Trainman Rolling Stock
Review and Photos by George Brown
Aug/Sept ’06 Issue of O Gauge Railroading
What would you think of a 3-rail scale freight car that costs
less than 40 bucks and has a detailed molded body, separate
ladders and hand brake equipment, realistic see-through roof
walk, weighted floor with die-cast wooden planks on the top
surface and molded underbody frame details that include brake
rigging and air lines? Flawless paint and precision graphics and
all-metal trucks complete each car that runs as great on O31
curves as it does on wide turns. In a preview summary, the new
Trainman cars deliver on what Atlas O has promised us.
Like a lot of O gauge railroaders, I read the ads announcing
Trainman rolling stock, and I had an anticipation that
corresponded to the reasonable price tag for the cars. When the
sample cars arrived, I was concluding our review of the Trainman
RSD4/5 for Run 215, the preceding issue of OGR, and I was
more than just pleased with each car as I took it out of its
windowed box. In short, I not only liked them, but they also
looked and ran great behind the six-axle Alco. And like the RSD,
Trainman cars are designed to be durable with no or minimal
damage resulting from minor mishaps. But if a car does get
damaged, replacement parts illustrations for some cars are
available on the Trainman website as I write this review.
Our cars were from the initial release of the Trainman line with
a Pittsburgh & Lake Erie 40’ boxcar, Pennsy 52’ gondola, Rio
Grande 40’ stock car, Jersey Central 40’ plug-door box car, and
Cotton Belt extended vision steel caboose that matched our
Cotton Belt RSD5. If I had to find something to niggle about, it
would only be the somber colors of the cars, but then, for cars
that model prototypes from the 1940s and 1950s, the colors are
Those of you who have been in the hobby a number of years may
recognize the Trainman rolling stock as similar to the O gauge
cars Atlas imported from Roco in Austria in the 1970s, but they
are definitely not identical. Trainman cars are all created from
new molds with the readily noticeable variations between them
and the Roco cars being the under-floor detail and Trainman’s
cast metal car floor in place of the plastic one on Roco cars.
All Trainman cars are available in either 3-rail or 2-rail
versions that are identical except for their trucks and
Each car’s heavy cast floor gives excellent tracking
characteristics to the otherwise lightweight plastic body.
Die-cast 50-ton Bettendorf style trucks are sprung, with the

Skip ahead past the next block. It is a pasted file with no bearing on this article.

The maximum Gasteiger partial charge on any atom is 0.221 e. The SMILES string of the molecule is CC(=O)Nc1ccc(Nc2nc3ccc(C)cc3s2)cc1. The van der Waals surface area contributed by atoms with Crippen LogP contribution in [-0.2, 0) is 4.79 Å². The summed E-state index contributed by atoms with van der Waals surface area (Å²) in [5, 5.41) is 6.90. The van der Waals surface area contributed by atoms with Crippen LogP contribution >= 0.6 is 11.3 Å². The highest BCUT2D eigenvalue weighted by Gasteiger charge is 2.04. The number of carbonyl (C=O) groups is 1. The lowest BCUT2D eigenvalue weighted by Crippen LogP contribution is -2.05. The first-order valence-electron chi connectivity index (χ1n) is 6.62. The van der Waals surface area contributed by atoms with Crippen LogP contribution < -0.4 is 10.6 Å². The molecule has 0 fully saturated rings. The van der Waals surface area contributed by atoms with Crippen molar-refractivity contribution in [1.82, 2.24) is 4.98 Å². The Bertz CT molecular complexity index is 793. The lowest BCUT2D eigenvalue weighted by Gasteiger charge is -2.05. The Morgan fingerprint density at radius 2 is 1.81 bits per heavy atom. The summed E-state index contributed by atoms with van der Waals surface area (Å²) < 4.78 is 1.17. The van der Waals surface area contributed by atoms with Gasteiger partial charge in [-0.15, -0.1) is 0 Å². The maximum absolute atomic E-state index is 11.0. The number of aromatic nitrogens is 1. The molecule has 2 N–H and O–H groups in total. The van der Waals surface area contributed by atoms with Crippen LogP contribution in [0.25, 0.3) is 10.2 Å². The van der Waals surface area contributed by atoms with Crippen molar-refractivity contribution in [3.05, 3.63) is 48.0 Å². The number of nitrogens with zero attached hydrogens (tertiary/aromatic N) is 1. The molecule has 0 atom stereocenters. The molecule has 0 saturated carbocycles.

exception of the caboose trucks that have a dummy leaf spring in
place of the usual pair of coil springs. Trucks installed on
Trainman cars are the same ones Atlas O uses on its Master Line of freight cars and feature
separate brake shoes, with 3-rail trucks also including a
thumbtack-style tinplate coupler and a molded plastic air hose.
By the time you read this review, Atlas will have released their
scale Adjust-A-Couplers for the Trainman line. These couplers
mount to the predrilled tinplate trucks, replacing the oversized
tinplate couplers for more realism on 3-rail. Scale couplers and
draft gear for 2-rail operation are mounted directly to the car
The boxcar models the ubiquitous 40’ steel body that American
Car and Foundry (ACF) produced in the ‘40s and early ‘50s.
Ribbed doors slide on molded tracks and open to reveal the
wood-planked floor inside the car. To my disappointment,
however, the doors on the stock car and plug-door boxcar are
integral to the body molding and don’t open. Other detail
concessions to hold the retail price down include molded rather
than separate grab irons and steps and molded brake lines and
rigging which, considering the overall look and feel of the
Trainman cars, are minor points to me.
Gondolas don’t normally garner much of my attention, but the
Trainman model of the 52’ ACF mill gon is a handsome exception.
Like the rest of the cars, the body molding is crisp and
detailed and even includes trust plates declaring the First
National Bank of the City of New York as the prototype car’s
Last, but certainly not least, is the back end of the line, and
the train too—the Trainman caboose
that models cars produced in the 1950s by the International Car
Company. Without a doubt, this lighted scale caboose is one of
the best bargains in the O scale hobby, with all the attributes
of the rest of the Trainman line plus molded flush-mount clear
windows and molded walkway grids on the steps and end platforms.
Additionally, a small slide switch under the floor turns the
caboose's interior lights on or off.
a side note, the freight cars in the Trainman GP15 set shown in
this issue’s “Smoke Signals” are the same as the cars in this
review, but they are decorated in colors and road names that
match the rest of the set.
With their fantastic looks, great tracking, and strong
construction that’ll take a lot of use and even some abuse, the
Trainman freight cars get my green aspect award for clear track